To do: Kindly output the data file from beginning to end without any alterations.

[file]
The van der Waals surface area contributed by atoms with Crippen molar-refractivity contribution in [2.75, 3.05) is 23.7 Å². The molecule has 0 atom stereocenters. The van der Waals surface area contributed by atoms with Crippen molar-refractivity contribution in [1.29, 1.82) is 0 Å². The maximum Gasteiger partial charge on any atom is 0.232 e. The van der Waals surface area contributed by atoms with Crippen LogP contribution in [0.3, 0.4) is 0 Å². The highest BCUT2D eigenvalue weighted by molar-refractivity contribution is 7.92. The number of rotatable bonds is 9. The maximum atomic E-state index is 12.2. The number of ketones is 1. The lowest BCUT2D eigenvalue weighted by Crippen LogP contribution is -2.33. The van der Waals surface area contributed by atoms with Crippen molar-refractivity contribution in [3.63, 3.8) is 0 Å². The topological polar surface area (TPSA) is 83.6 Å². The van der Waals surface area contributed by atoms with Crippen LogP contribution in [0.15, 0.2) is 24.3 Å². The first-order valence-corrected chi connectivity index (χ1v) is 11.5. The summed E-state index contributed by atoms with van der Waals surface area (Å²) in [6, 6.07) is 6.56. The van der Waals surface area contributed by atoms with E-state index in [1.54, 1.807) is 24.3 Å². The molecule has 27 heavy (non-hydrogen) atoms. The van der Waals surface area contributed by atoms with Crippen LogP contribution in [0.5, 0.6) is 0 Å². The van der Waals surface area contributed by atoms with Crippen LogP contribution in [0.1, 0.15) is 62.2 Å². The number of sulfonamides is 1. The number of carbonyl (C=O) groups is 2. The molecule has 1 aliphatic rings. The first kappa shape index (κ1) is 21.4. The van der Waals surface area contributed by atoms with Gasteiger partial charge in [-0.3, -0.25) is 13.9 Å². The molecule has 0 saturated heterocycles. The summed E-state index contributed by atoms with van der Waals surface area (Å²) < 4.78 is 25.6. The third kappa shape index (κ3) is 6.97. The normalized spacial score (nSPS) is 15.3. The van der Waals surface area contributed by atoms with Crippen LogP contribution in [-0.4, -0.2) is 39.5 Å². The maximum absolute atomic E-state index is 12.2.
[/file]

The van der Waals surface area contributed by atoms with Crippen molar-refractivity contribution in [2.75, 3.05) is 23.7 Å². The molecule has 0 atom stereocenters. The van der Waals surface area contributed by atoms with Crippen molar-refractivity contribution in [1.29, 1.82) is 0 Å². The maximum Gasteiger partial charge on any atom is 0.232 e. The van der Waals surface area contributed by atoms with Crippen LogP contribution in [0.3, 0.4) is 0 Å². The highest BCUT2D eigenvalue weighted by molar-refractivity contribution is 7.92. The number of rotatable bonds is 9. The maximum atomic E-state index is 12.2. The number of ketones is 1. The lowest BCUT2D eigenvalue weighted by Crippen LogP contribution is -2.33. The van der Waals surface area contributed by atoms with Crippen molar-refractivity contribution in [3.63, 3.8) is 0 Å². The topological polar surface area (TPSA) is 83.6 Å². The van der Waals surface area contributed by atoms with Crippen LogP contribution in [0.15, 0.2) is 24.3 Å². The first-order valence-corrected chi connectivity index (χ1v) is 11.5. The summed E-state index contributed by atoms with van der Waals surface area (Å²) in [6, 6.07) is 6.56. The van der Waals surface area contributed by atoms with E-state index in [1.54, 1.807) is 24.3 Å². The molecule has 27 heavy (non-hydrogen) atoms. The van der Waals surface area contributed by atoms with Crippen LogP contribution in [0.5, 0.6) is 0 Å². The van der Waals surface area contributed by atoms with Crippen LogP contribution in [0.1, 0.15) is 62.2 Å². The number of sulfonamides is 1. The number of carbonyl (C=O) groups is 2. The molecule has 1 aliphatic rings. The first kappa shape index (κ1) is 21.4. The van der Waals surface area contributed by atoms with Gasteiger partial charge in [-0.3, -0.25) is 13.9 Å². The molecule has 0 saturated heterocycles. The summed E-state index contributed by atoms with van der Waals surface area (Å²) < 4.78 is 25.6. The third kappa shape index (κ3) is 6.97. The normalized spacial score (nSPS) is 15.3. The van der Waals surface area contributed by atoms with Crippen LogP contribution in [-0.4, -0.2) is 39.5 Å². The maximum absolute atomic E-state index is 12.2.